I know this is a little late to the game, but I have to add my two cents, if only, just as the Nagual Carlos Castaneda would have said, “for the hell of it.” I studied with the apprentices of Carlos Castaneda for 15 years. In that time, I experienced much of what he taught and presented as possible, both in dreams and in waking life (not that there is really a difference.) I have had my own issues with the institution he left behind, known as Cleargreen, but it has nothing to do with him being a fraud. People call him a fraud because the premises he lays out scare the shit out of them; and rightfully so. The universe he provides access to is a world of pure energy, which places you beyond the social order, back into the original state of what humans truly are; magical beings with infinite capabilities. But you have to work at it to be a part of it. You have to constantly be aware of your ego and save your energy. People love Amazonian Shamanism because it is relatively safe. Take some aya, feel love, purge, or whatever but then go back safely into the fold of the social order: family, wife, husband, kids, jobs etc…It’s precisely the warmth and familiarity of human misery, and some joy of course, that draws people to these types of shamans. They have wives, children, joys, sorrow, petty fights, huge egos etc…in other words, much of what every human being has and identifies as familiar. The Nagual’s world is something far beyond that, yet, of course, you still have to deal with these things. As the nagual said, “the ego is a lazy dog. you have to sneak around it, not destroy it.” You have only (hahah “only”) to read his book “The Active Side of Infinity” in the section titled “Mud Shadows” to find out who the true enemy is, and it ain’t really us. People get angry and righteous and accuse him of fraudulent behavior because, deep down, they know it’s true; our mind is a foreign installation. The only true facts are energetic facts, and the two that really matter are that we are beings who are going to die and we are, at our core, pure energy. As the saying goes, “The wire is life, all the rest is just hanging around.” At least have the courage and humility to realize that all is possible, it’s just that you might not make it as far as you want to.

    • Navarth says:

      There is no such thing as “energetic facts”. It’s just gibberish, which you are using to blind your eyes from reality. What I mean by reality is the scientific laws that make up everyday life and which are empirically verifiable by experiment. At ‘core’ you are flesh and blood, which I can easily prove to you. Do you truly believe you can control your nervous responses to pain. Or that it is a good thing not to experience remorse for ones’ crimes against others? Because if you don’t have social order, you don’t have responsibility. But of course, you don’t want to be responsible for your actions or for the suffering of others which your selfishness will definitely bring.

      • Amatööri says:

        Do you really think that the realm is made by the scientific laws? These laws are made by man and are real facts, no doubt. But do they create the realm. Dont think so. I have got interested of Castanedas books and in some point experienced kind of disappointment when realizing “this might be just one mans imagination”. At the end I dont care. Any way I believe that science is not ready full truth yet.

      • Aengus says:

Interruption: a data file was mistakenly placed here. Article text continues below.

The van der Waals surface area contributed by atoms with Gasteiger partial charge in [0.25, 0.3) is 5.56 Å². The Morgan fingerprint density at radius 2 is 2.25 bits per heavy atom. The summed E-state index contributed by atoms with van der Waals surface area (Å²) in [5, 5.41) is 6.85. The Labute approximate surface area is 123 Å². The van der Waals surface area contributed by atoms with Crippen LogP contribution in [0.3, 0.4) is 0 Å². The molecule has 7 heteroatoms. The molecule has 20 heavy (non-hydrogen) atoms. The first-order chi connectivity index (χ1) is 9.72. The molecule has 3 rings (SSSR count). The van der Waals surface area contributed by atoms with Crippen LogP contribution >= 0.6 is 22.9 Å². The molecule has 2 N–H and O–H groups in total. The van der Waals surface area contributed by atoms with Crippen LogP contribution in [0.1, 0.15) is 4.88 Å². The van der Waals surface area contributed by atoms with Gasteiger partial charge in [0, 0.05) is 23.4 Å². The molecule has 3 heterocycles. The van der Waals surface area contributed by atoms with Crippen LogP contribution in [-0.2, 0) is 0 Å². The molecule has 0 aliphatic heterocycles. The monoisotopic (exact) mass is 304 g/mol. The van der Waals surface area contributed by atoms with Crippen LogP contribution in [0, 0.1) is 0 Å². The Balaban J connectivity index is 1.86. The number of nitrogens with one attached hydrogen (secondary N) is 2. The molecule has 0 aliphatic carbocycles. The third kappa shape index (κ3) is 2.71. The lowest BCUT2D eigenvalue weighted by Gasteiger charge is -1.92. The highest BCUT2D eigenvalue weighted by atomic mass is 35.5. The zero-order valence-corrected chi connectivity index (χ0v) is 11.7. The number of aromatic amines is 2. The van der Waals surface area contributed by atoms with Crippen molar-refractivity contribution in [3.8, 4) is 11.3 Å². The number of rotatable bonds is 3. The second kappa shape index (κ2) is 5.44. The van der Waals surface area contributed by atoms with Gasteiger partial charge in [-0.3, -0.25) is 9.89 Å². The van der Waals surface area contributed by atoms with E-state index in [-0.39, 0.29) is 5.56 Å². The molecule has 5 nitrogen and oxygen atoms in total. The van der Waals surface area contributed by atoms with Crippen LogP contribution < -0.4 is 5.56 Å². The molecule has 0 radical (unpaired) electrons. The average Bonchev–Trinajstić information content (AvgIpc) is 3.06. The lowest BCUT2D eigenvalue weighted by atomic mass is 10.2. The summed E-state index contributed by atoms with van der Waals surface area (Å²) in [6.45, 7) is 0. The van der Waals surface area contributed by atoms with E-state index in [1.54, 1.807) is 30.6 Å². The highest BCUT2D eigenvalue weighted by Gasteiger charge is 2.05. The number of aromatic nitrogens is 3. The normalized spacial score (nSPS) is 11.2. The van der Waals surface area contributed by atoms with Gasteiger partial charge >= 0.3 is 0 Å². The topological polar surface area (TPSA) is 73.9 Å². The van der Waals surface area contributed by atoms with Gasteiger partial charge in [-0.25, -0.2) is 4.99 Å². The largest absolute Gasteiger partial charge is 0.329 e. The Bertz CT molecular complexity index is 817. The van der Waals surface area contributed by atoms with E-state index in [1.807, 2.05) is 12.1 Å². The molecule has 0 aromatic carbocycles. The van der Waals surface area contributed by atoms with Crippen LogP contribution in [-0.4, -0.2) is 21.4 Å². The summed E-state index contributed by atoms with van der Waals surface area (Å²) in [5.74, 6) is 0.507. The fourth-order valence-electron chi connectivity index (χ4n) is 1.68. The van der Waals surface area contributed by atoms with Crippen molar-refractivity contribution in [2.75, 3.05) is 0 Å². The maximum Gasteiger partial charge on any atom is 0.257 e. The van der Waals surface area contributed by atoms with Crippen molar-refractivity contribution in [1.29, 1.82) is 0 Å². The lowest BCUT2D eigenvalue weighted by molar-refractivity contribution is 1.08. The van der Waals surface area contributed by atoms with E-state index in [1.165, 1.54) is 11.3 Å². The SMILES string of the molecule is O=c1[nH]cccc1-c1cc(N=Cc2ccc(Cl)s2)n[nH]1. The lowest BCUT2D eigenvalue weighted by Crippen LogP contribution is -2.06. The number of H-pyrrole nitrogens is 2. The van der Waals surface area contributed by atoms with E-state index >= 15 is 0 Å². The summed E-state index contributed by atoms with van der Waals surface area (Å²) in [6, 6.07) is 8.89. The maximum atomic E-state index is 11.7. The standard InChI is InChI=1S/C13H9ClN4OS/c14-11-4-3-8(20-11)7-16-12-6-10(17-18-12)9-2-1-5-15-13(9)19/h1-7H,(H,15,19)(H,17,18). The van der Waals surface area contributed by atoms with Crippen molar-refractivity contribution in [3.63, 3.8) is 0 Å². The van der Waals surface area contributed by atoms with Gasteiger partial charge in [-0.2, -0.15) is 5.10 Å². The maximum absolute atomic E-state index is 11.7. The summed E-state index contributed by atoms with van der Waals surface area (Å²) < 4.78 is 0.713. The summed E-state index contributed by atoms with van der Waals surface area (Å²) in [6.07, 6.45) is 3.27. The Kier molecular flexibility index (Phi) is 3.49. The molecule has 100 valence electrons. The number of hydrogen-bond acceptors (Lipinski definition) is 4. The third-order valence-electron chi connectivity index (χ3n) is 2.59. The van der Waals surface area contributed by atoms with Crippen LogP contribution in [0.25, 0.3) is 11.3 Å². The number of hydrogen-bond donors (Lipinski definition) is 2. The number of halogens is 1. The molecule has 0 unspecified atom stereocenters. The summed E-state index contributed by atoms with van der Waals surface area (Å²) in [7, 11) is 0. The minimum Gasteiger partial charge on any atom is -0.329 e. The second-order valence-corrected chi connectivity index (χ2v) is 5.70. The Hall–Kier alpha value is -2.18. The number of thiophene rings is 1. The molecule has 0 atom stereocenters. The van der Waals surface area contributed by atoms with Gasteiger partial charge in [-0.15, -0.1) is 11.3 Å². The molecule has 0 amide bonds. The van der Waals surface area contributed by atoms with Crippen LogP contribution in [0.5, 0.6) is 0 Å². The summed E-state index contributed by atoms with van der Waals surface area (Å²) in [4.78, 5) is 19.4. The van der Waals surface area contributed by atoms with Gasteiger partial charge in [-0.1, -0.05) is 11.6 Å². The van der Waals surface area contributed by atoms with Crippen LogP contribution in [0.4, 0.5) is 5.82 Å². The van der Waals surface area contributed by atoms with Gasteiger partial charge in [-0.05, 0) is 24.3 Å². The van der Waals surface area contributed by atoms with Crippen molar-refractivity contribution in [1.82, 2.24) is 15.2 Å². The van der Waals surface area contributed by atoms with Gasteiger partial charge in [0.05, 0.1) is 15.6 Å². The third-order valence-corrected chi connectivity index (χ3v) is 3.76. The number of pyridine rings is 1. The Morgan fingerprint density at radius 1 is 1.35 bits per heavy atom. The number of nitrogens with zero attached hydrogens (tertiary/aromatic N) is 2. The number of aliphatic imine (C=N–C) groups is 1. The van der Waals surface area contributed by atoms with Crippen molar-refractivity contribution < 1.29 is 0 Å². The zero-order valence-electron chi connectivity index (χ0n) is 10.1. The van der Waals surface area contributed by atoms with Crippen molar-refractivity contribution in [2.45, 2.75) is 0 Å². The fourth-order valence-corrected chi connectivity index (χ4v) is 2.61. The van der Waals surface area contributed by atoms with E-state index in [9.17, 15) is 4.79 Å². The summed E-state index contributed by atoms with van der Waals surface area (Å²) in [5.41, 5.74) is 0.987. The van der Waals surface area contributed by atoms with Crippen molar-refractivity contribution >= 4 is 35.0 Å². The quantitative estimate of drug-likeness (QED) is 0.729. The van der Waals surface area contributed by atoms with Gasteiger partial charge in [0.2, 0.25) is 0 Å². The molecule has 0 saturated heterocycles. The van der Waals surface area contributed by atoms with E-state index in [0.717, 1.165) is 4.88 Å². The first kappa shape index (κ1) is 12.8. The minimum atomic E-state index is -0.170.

Navarth, if your comment was made in the presence of Castaneda and his cohort (many of whom had PhDs from top universities), it would undoubtedly produce a great round of laughter. Not out of any spite or lack of love for you, but in seeing themselves at a much earlier stage of understanding. Read all of his books, as well as books by Florinda Donner and other apprentices in the Don Juan line, and if lucky you will have less of an urge to defend the scientific rational worldview.

  15. Meja says:

    My impression is that he was a great story teller, telling stories that people wanted to hear and were ready to believe. He should have said his stories were fiction, and people should have been more circumspect. There’s a good lesson in that.

  16. tergium hulotov says:

    whatever one may say he wrote soem velly inderestink books.I thought at first they were true related events until isaw they were published under fiction,but that does not alter the fact of the books and his mind created the stories in those books and he wrote soem hellacious stories.I think psychopath,etc etc is alittle strong and a mis use of the word(possibly)if one permits oneself to becoem a slave to anpother pewrsonality well then ……they are free to walk at anytime i assume.yes using people is bad we all do it in one way or another.I found soem of the concepts in the books very profound,twas a pity they had crazy gringos running all over mexico lookin fer don juan,lol he was in the reservation in southern arizona a courtesy of amelikan govt since yaquis aint native to territoorial usa I gather.one of those professors should eat soem peytote and see if he meets mesacalito,many dmt users meet dematelita,or the yabba the hut type thing when dojing psycolcybe cubensis. sticky wicket ,what?

  17. Eky says:

    I thinks he’s funny. I dont believe he wrote any of those things with the mind that people will actually believe them to be true. Once in a while he makes reference to a truth you can actually connect with. Then the rest he just toys with u. The way I see it, when Don juan laughs at Carlos in the books … THERE … thats actually Carlos laughing at us. My take … Carlos is a genius :-)

  18. Ivan Reed says:

    Hey, I like it and it works for me. All that matters. Do what works for you. People’s spiritual experiences and beliefs are personal and all their own, not something that needs to be refuted by “fact” and so-called “evidence.” People have been a part of Castaneda’s system and will continue to be because it works for those people. Other people have walked away and found something else because it didn’t work for them. Personally, I pick and choose parts of his “system” that I feel work for me, recognizing that quite a bit of it came from Tibetan Buddhism, Taoism, and Gurdjieff, whom I much prefer. So be it. What’s the big deal? In the end, this is an intensely personal journey.